R. Steve Letbetter, chief executive of Reliant Energy, in a speech to industry insiders in February 2000, laid out the strategy as follows: "Our energy services strategy is to build a significant market presence in power generation in multiple regions of the country and then extract additional value from those assets through our trading and marketing operations."

In California, the energy generator cartel gained not only a significant market presence but a strategic one. During a roughly 20-month period ending in April 1999, the five members of the cartel had purchased a total of 19 gas-fired power plants in 11 California counties-- power plants that previously had been owned and operated by California utility companies before deregulation.

The defendants' ownership of these 19 power plants gave them control of critical supplies of California's electricity. Under deregulation, the power to turn on the plants' generators is held by executives in the five core defendant companies. These companies used their power over the generators to extract billions of dollars of unlawful overcharges.

Acting in concert, the energy generators proceeded to engage in a "withhold-and-bid" scheme designed to create false shortages of supply at crucial periods. Under the scheme, the suite alleges, the companies bid to sell power at a certain price, while withholding some power generation. That in turn forced the state to offer to buy power at a higher price to generate the necessary supply, the result being that all of the companies were paid at the last, highest bid price.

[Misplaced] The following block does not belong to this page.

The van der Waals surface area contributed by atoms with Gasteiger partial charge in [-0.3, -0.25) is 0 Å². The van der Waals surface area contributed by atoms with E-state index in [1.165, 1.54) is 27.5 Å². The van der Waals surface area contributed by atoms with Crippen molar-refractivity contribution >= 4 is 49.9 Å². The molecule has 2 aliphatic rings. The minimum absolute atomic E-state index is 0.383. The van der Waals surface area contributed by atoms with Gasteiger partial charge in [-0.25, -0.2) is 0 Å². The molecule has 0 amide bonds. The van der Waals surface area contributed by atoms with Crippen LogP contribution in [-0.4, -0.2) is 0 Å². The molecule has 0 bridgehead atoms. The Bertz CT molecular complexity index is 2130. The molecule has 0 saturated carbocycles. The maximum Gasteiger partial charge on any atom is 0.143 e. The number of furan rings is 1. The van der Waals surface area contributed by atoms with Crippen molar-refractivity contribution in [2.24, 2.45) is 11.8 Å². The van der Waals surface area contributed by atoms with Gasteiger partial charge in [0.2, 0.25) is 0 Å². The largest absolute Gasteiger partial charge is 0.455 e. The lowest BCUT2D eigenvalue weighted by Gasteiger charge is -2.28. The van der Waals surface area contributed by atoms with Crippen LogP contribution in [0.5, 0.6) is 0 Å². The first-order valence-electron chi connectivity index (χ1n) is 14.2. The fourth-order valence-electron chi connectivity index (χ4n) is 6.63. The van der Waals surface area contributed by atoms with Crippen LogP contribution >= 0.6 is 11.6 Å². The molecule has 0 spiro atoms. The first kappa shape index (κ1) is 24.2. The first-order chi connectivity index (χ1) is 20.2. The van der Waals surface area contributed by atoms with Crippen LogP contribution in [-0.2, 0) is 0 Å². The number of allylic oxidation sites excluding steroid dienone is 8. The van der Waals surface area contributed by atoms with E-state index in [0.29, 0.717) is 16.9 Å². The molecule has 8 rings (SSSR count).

The suit notes that a recent study of Dynegy, Duke, Mirant, Reliant and Williams shows that 98% of their electricity spot sales were based upon the exercise of market power.

An August 1998 report by the California Power Exchange found that Dynegy, Duke, Reliant and Williams rarely bid to supply their entire generating capacity, always withholding some generation. Second, they often bid capacity at prices well above $30 per megawatt hour, substantially above the competitive price. In fact, some firms bid some of their capacity above $100 per megawatt hour during some hours.

Another way that the cartel exercised market power to drive up prices, the suit alleges, was to jam the electric transmission lines with excess electricity, thereby overtaxing the power grid, and then insisting on substantial payment to reduce generation.

The suit alleges that the cartel falsely represented to the California public that they intended to create a competitive marketplace that would benefit consumers with lower prices. "This conspiring cartel understands all too well that is had the power to set and command virtually any price it desires because it can squeeze supply, create a contrived shortage and then demand that we pay the price or the lights go out," Bustamante said. "It is no wonder that two years ago California consumers paid $7 billion for electricity and that we will pay an estimated $70 billion this year alone. We're going to put a stop to this unlawful raid on California's treasury."

Bustamante noted that in early 1997 then-Lt. Governor Gray Davis filed suit as a private citizen against tobacco companies. "At the time, many people didn't take that tobacco suit very seriously," Bustamante said. "But here we are four years later with a multibillion-dollars for health care services. With this lawsuit against the energy generators, I am following that precedent."